spiritual friendship, it will exist beyond this earth and beyond the
grave. It will endure forever.
The Man of Friendship
Friendship is a great gift of God. Spiritual friendship, friendship
shared in Christ, is an even greater gift. Spiritual friendship with
other godly men is one of life’s greatest privileges and highest joys.
Do you have a close friend? Are you a close friend to another man?
You need friends for the sake of your well-being. In recent years
biblical commentators have looked with suspicion on the relationship of
David and Jonathan. Some have read David’s lament upon Jonathan’s death
and imagined them as a secretly gay couple: “I am distressed for you, my
brother Jonathan; very pleasant have you been to me; your love to me
was extraordinary, surpassing the love of women” (2 Samuel 1:26). But
David is not weeping for a lover who shared his bed, but a friend who
shared his life. “A friend loves at all times, and a brother is born for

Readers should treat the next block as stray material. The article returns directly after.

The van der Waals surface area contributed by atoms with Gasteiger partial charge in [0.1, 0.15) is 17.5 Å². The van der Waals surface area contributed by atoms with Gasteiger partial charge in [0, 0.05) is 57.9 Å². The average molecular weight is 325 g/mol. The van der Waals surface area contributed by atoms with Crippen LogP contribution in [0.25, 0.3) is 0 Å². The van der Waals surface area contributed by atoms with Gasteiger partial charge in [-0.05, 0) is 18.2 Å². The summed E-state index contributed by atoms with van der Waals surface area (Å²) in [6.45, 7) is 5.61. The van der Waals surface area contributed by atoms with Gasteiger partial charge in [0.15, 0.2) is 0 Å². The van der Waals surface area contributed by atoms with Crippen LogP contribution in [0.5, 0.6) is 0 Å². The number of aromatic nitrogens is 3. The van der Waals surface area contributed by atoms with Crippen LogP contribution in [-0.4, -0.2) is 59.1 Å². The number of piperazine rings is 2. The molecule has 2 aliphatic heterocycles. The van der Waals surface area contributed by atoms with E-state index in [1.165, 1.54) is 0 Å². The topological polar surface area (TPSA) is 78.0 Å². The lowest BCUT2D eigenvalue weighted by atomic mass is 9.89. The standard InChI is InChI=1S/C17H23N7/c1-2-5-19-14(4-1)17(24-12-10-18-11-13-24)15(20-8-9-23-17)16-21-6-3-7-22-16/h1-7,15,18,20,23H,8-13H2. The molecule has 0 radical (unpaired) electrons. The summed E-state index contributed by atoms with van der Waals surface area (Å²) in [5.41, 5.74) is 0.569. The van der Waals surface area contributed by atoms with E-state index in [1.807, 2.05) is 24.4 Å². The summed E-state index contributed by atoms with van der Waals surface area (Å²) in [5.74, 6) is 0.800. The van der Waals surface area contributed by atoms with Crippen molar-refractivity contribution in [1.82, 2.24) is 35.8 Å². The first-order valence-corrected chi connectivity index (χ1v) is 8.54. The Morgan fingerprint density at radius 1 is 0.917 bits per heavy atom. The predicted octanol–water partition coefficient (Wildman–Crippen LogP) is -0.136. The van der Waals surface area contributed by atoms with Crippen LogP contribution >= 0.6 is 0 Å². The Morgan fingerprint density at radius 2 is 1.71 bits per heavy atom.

adversity” (17:17). Through the turmoil of constant betrayal, multiple
marriages, and running for his life, David could always count on his
friend Jonathan. Theirs was the truest and deepest kind of friendship
that endured every kind of adversity. Who loves you at all times and is
at your side during hardships?
You also need spiritual friendships for the sake of your soul. You
are a sinful person who can hold tight to your depravity. You are a
weak-eyed person who often cannot see yourself as you are. You are a
selfish person who sometimes struggles to live for anyone or anything
apart from yourself. You need friends who will help you, serve you,